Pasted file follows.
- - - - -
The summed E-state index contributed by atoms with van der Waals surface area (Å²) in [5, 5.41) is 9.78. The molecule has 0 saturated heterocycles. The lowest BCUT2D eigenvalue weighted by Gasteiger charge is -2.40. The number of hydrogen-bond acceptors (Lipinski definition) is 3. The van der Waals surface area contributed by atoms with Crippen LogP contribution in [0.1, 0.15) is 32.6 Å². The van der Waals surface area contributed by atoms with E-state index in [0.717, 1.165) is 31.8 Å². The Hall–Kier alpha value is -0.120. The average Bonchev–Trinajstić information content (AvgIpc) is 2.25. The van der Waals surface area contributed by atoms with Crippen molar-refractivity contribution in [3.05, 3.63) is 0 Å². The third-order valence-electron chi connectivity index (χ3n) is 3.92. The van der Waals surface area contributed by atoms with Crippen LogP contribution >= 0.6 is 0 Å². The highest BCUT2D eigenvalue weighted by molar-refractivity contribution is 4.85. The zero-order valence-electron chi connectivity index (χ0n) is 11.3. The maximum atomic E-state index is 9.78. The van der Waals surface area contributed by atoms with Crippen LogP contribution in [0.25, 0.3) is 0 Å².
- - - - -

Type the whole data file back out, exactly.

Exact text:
The summed E-state index contributed by atoms with van der Waals surface area (Å²) in [5, 5.41) is 9.78. The molecule has 0 saturated heterocycles. The lowest BCUT2D eigenvalue weighted by Gasteiger charge is -2.40. The number of hydrogen-bond acceptors (Lipinski definition) is 3. The van der Waals surface area contributed by atoms with Crippen LogP contribution in [0.1, 0.15) is 32.6 Å². The van der Waals surface area contributed by atoms with E-state index in [0.717, 1.165) is 31.8 Å². The Hall–Kier alpha value is -0.120. The average Bonchev–Trinajstić information content (AvgIpc) is 2.25. The van der Waals surface area contributed by atoms with Crippen molar-refractivity contribution in [3.05, 3.63) is 0 Å². The third-order valence-electron chi connectivity index (χ3n) is 3.92. The van der Waals surface area contributed by atoms with Crippen LogP contribution >= 0.6 is 0 Å². The highest BCUT2D eigenvalue weighted by molar-refractivity contribution is 4.85. The zero-order valence-electron chi connectivity index (χ0n) is 11.3. The maximum atomic E-state index is 9.78. The van der Waals surface area contributed by atoms with Crippen LogP contribution in [0.25, 0.3) is 0 Å².